Electronic defects, however, are not present on γ-Al2O3, a nonreducible oxide that is one of the most commonly used catalyst support materials in practical applications. Still, high dispersion and thermal stability of the active metal phase can be achieved and maintained on γ-Al2O3 supports, with Koningsberger and co-workers (4) suggesting that specific interactions between “defect sites” of γ-Al2O3 and Pt clusters play an essential role. Their extended x-ray absorption fine structure (EXAFS) analysis revealed changes in the morphology of γ-Al2O3–supported Pt particles upon annealing at 723 K. In particular, 3D Pt particles were converted into 2D rafts during the annealing process. Additional evidence for the presence of special (so-called “defect”) sites for anchoring precious metals comes from the presence of monoatomically dispersed Pt on γ-Al2O3 in high-angle annular dark-field scanning transmission electron microscopy (HA-ADF STEM) images reported by Pennycock and co-workers (5, 6). However, in spite of considerable efforts to understand the interaction between catalytically active metal particles and γ-Al2O3 support surfaces, the exact nature of the defect sites where these metals can anchor and be stabilized has not been determined (4, 79). We present data obtained from ultrahigh magnetic field 27Al magic-angle spinning (MAS) nuclear magnetic resonance (NMR) spectroscopy and HA-ADF STEM techniques that suggest that coordinatively unsaturated Al3+ centers [i.e., pentacoordinate Al3+ (Al3+penta)] on the γ-Al2O3 surface are the anchoring sites for PtO, the precursor of metallic Pt. We used DFT to confirm the experimental observations for the feasibility of the formation of 2D PtO rafts interacting with Al3+penta surface sites on the γ-Al2O3 support surface.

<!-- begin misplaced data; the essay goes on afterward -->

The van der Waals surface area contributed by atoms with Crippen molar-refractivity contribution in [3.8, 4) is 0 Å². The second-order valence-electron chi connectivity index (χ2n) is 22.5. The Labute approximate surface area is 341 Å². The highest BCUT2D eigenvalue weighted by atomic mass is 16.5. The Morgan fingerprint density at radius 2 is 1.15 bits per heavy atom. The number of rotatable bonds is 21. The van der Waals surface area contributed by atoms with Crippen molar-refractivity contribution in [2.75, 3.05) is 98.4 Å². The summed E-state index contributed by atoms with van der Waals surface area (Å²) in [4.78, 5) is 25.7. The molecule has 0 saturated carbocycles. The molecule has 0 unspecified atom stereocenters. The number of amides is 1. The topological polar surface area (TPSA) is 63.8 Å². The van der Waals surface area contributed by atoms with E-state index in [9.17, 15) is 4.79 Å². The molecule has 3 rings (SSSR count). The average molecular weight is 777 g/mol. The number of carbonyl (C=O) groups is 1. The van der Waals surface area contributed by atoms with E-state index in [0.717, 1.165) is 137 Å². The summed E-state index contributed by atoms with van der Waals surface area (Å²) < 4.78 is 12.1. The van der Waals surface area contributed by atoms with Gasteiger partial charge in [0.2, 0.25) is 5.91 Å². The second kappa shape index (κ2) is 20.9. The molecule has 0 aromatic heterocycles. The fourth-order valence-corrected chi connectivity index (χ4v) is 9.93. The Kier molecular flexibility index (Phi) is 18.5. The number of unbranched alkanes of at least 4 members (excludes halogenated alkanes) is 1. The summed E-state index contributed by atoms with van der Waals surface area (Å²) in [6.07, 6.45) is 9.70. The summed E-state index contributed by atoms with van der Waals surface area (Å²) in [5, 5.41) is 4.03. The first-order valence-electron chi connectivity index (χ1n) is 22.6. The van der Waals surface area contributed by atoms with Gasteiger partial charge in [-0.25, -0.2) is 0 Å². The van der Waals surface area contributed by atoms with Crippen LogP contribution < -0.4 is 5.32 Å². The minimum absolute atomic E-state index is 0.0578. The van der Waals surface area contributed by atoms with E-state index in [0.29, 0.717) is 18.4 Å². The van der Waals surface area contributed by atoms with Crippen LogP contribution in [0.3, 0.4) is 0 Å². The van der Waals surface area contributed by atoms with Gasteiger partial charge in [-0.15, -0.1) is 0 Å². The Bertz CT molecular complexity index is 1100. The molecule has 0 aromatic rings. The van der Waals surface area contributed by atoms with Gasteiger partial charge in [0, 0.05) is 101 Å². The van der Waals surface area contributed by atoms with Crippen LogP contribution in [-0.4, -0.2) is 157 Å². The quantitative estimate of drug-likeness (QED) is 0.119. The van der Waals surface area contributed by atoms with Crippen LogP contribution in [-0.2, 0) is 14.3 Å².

High-resolution 27Al solid state MAS-NMR spectra collected at ultrahigh magnetic fields for the γ-Al2O3 support and 10 weight percent (wt %) Pt/γ-Al2O3 samples after annealing at 573 K are displayed in Fig. 1A. The spectrum of the metal-free oxide support exhibits three peaks centered at 13, 35, and 70 parts per million (ppm) chemical shifts [referenced to 1 M aqueous Al(NO3)3]. The two characteristic 27Al NMR features of γ-Al2O3 at 13 and 70 ppm represent Al3+ ions in octahedral (Al3+octa) and tetrahedral (Al3+tetra) coordination, respectively. The NMR peak at 35 ppm chemical shift has been assigned to Al3+ ions in pentahedral coordination (Al3+penta) (10, 11). These pentacoordinate sites are created on the γ-Al2O3 surface by dehydration and dehydroxylation at elevated temperatures (here at 573 K) (10, 11). Loading Pt onto the γ-Al2O3 support and calcining the catalyst material at 573 K result in a substantial decrease in the number of Al3+penta sites, as evidenced by the large drop in the intensity of the 35-ppm NMR peak. Concomitantly, the intensity of the 13-ppm NMR feature increases with the loading of Pt onto γ-Al2O3, which suggests the conversion of the Al3+penta sites into Al3+octa (coordinative saturation; the total number of Al3+ ions remains constant). These results strongly suggest that Pt atoms bind to the Al3+penta sites on the γ-Al2O3 surface through oxygen bridges, thereby coordinatively saturating these sites (penta- to octahedral conversion).